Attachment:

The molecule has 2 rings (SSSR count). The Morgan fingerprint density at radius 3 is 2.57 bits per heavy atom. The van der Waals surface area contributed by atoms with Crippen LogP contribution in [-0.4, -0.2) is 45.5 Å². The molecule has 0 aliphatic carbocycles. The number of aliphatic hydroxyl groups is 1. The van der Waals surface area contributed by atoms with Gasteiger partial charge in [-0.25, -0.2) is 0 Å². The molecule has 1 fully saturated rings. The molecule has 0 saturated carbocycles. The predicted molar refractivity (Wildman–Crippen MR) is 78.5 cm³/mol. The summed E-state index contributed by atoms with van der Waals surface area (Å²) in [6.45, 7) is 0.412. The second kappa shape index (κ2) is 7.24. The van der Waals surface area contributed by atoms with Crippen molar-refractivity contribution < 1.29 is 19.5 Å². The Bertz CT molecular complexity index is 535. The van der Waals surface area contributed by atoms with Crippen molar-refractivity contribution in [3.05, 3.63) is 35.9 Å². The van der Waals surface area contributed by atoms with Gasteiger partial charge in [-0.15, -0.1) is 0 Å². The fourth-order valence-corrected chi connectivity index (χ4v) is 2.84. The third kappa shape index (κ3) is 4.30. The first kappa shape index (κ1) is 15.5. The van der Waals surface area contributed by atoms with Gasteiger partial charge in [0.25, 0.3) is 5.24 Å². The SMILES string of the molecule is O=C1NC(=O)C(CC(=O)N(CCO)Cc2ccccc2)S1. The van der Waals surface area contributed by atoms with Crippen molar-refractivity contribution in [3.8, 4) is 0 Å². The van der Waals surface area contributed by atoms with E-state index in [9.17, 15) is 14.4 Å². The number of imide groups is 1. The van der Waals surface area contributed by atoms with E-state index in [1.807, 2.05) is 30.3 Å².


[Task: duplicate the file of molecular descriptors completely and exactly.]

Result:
The molecule has 2 rings (SSSR count). The Morgan fingerprint density at radius 3 is 2.57 bits per heavy atom. The van der Waals surface area contributed by atoms with Crippen LogP contribution in [-0.4, -0.2) is 45.5 Å². The molecule has 0 aliphatic carbocycles. The number of aliphatic hydroxyl groups is 1. The van der Waals surface area contributed by atoms with Gasteiger partial charge in [-0.25, -0.2) is 0 Å². The molecule has 1 fully saturated rings. The molecule has 0 saturated carbocycles. The predicted molar refractivity (Wildman–Crippen MR) is 78.5 cm³/mol. The summed E-state index contributed by atoms with van der Waals surface area (Å²) in [6.45, 7) is 0.412. The second kappa shape index (κ2) is 7.24. The van der Waals surface area contributed by atoms with Crippen molar-refractivity contribution < 1.29 is 19.5 Å². The Bertz CT molecular complexity index is 535. The van der Waals surface area contributed by atoms with Crippen molar-refractivity contribution in [3.05, 3.63) is 35.9 Å². The van der Waals surface area contributed by atoms with Gasteiger partial charge in [-0.15, -0.1) is 0 Å². The fourth-order valence-corrected chi connectivity index (χ4v) is 2.84. The third kappa shape index (κ3) is 4.30. The first kappa shape index (κ1) is 15.5. The van der Waals surface area contributed by atoms with Gasteiger partial charge in [0.25, 0.3) is 5.24 Å². The SMILES string of the molecule is O=C1NC(=O)C(CC(=O)N(CCO)Cc2ccccc2)S1. The van der Waals surface area contributed by atoms with Crippen molar-refractivity contribution in [3.8, 4) is 0 Å². The van der Waals surface area contributed by atoms with E-state index in [9.17, 15) is 14.4 Å². The number of imide groups is 1. The van der Waals surface area contributed by atoms with E-state index in [1.807, 2.05) is 30.3 Å².